The art of creative storytelling

By Patrick O'Mahony — May 4, 2020

 

As most people are aware, SKYMAGIC have one of the most advanced swarm drone systems in the global entertainment market, however the technology and the system can only reach its full potential when driven by world-class creative..

Before venturing into the uncharted waters of the swarm drone market, many of the team, myself included, were at the forefront of global ceremony and entertainment design. We have been responsible for helping to tell some of the world’s biggest and most important stories and it is this craft and skill set that we now also bring to the sky.

I am always searching for new ways to tell stories and new platforms with which to do so, but even after 15 years of designing I still believe that the sky is the perfect canvas.  From a single performer flying through the sky to it being filled with our drone fleet, it is the biggest stage and deserving of the most creative of executions.

At the outset of the creative process to design a show I always start with pen and paper. It is really important for me to sketch through ideas, work through the brief with the client and visually depict how I see the shapes forming, moving and transitioning.  I think this is a vital part of the process before we then move in to pre-visualisation and trajectory planning.

When designing a show, we treat every story as a unique work. We are often asked for “STOCK” shows, “what have you done before”, “can we have the show you did in XX”, all in a drive to lower the budget.  However, whilst from a business point of view this might be the easiest option, it is not what SKYMAGIC is about and not what I want to creatively deliver.  It is a huge privilege to perform in iconic locations around the world and the sky is such an amazing canvas to work with, why would you tell someone else’s story?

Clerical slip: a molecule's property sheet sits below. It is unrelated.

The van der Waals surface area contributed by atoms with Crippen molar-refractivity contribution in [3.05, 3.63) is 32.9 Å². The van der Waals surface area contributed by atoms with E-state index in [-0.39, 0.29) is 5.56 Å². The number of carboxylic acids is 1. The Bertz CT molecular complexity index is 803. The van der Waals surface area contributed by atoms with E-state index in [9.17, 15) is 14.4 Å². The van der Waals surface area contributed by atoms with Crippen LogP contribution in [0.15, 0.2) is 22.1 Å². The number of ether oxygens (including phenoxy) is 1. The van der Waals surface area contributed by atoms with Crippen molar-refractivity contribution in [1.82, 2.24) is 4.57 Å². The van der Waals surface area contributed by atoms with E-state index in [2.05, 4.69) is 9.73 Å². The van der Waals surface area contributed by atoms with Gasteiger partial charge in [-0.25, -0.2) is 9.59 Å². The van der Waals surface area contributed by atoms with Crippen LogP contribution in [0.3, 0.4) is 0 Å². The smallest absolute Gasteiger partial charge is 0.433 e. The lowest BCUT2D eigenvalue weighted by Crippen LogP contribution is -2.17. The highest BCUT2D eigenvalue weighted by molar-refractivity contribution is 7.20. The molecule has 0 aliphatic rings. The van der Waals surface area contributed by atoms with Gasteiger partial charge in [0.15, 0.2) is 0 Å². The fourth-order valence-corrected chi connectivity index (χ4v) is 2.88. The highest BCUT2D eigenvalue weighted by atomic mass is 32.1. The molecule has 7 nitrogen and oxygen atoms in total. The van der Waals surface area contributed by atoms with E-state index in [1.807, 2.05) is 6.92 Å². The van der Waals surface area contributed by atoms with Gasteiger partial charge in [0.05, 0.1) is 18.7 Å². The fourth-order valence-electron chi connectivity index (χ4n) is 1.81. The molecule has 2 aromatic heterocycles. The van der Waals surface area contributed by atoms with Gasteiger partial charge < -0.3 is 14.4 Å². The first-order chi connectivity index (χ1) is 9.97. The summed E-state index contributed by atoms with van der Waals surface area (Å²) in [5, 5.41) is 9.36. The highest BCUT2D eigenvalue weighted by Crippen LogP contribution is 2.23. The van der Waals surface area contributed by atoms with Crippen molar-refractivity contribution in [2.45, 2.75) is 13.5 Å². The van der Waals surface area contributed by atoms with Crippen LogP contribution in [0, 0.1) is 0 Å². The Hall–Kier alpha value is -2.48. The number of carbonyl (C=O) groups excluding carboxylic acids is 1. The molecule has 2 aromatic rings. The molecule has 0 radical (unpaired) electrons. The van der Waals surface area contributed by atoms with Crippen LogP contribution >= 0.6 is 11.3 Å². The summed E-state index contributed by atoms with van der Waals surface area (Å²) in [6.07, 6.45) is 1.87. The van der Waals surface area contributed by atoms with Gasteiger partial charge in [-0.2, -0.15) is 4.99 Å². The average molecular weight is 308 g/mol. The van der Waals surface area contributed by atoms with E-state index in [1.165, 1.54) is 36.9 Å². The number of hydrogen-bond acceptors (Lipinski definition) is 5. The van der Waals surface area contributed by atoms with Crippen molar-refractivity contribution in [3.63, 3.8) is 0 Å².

When we perform to small or large audiences, the connection and the understanding of the show’s narrative is key.  Over the years we have really mastered this craft. When the audience sees images, icons or shapes that they connect with, they really let you know with cheers and clapping that can be heard for miles around.  They take a sense of ownership of the performance; it is a show that they feel proud of and feel compelled to share.  That is when I know we have got it right and we have done justice to our client’s story.

Like every story, there is always a beginning, middle and end and these principles stand for our drone performances. Personally, I always love a big reveal for the opening moment, this can be approached in a number of ways with a short build or one big moment.  Currently, the global drone market is still quite a new affair with much of the world’s population having never seen anything like it before.  As show designers, we have that rare opportunity to reveal something in those opening few seconds that will genuinely take your breath away and that is how I like to start a show.  Even after 4 years of delivering shows, when the drones first light up I still get goose bumps and it makes me feel proud of our global team and what we have achieved through the many years of hard work and development.  How we then go on to define the middle and the end of the show will vary every time and it is something I still continue to change, adapt and refine today.

Bigger, bigger, bigger, is something we often get asked for when designing performances, everyone wants more drones, to be the biggest and to break a record.  However, I don’t always agree that this is the right approach.  Sometimes less is more, again it all depends on the story you want to tell. A single flickering drone in the sky can do the same job as 2,000 drones and I think it is important that this approach is considered in every show.  Just because you have booked 200 drones does not mean we need to show them all of the time throughout the whole performance; by comparison when you go to the theatre not every actor is on stage for the whole time.  The drones are our actors, they take on a personality when they perform, they are coming together on the world’s biggest stage and connecting with our audience and as a result we must approach our craft with the same principles as a Director would their actors!

There are still many more stories that we want to tell in destinations all around the world. Whilst the world is now in hibernation, new stories are being written and created and soon these will need to be told.

— Written by

Patrick O'Mahony

— Date

May 4, 2020

— Share